Primary to any healing process is to establish communication within the system. If there is no communication, or if it is faint or partial the self-organizing processes of our bodies will become short-circuited. We still carry an inherited response to danger. Suspending breath mediates movement and sensation.   In the animal kingdom one cannot be detected if there is no movement. Breath determines intrinsic mobility and adaptability. Breath becomes key in summoning our life force. Breath equals movement, movement equals communication, which creates new interactions, inviting self-renewal and innovation. All of takes place within the fluid system of our bodies. These movements are intrinsic, internalized, establishing an ancient rapport, a miniaturization of the cosmic soup, a creative flux in which fluid interactions have reached such complexity that new life is summoned.

What is required is to engage the person at their fullest.   A person in shock cannot do this. The primitive responses of their bodies are held in suspension. Waiting...waiting to be released.

I begin by asking Thomas to create sounds.

Sound is audible breath, and for most people sound is an easier way to access breathing than concentrating directly on breath. Sound gives more obvious feedback than breath alone, which is much more subtle and requires a more   nuanced attention.

Sounds create different shapes; some are lateral some are tubular. With each sound different parts of the mouth, tongue and throat are stimulated in a variety of ways.

After exploring several minutes of sounding, I ask Thomas to go into open attention. Open attention is the harvesting of sensations and internal interactions as a result of a direct activity. At first, he is aware of very little sensation, in fact he is feeling a heightening of the pain in his jaw. This is not unusual. In the engaging of new interactions the increase of blood supply and activity will often intensify all sensation including pain. He is aware only of his pain.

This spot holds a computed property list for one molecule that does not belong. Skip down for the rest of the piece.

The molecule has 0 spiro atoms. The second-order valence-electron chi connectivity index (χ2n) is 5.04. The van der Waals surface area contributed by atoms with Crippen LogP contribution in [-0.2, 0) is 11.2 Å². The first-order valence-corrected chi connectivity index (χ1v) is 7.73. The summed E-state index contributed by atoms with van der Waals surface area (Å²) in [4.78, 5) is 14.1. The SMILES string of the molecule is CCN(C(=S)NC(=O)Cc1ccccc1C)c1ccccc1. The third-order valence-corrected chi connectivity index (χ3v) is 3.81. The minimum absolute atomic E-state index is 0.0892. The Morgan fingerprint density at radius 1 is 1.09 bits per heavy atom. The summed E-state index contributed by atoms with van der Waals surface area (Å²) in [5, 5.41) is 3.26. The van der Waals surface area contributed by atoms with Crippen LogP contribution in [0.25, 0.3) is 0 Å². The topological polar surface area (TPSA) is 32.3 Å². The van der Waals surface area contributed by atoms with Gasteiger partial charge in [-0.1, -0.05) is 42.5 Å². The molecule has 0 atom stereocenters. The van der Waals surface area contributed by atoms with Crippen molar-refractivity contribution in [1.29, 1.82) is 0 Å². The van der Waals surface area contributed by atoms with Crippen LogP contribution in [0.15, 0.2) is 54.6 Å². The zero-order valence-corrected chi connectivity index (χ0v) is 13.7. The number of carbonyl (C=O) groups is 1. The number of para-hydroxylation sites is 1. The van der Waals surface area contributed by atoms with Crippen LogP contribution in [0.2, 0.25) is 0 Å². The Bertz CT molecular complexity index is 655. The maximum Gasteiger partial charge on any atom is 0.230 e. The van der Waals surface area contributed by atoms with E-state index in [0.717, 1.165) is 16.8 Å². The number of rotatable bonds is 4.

I am aware that his shock may have suspended his ability to feel. The increase of sensation will soften the hard suspension of shock. The reptilian circuits through sensation will begin to buzz again.

Most people are rudimentary in their ability to feel. Sensation is not considered important, particularly in our Western techno-society, which has moved far away from the river of life and the revelation of the human body.

Sensation for most people will circle around pain, sexual arousal, things that feel good and things that don't feel good. Sensation becomes slotted into known categories and we take no further interest.

An array of sensation will represent an increased capacity for response. If I have only one response to a situation, my choices become very limited. If my responsive capacity becomes more developed, the intelligence of my system has the opportunity to broaden, and I am able to register more options within a given situation.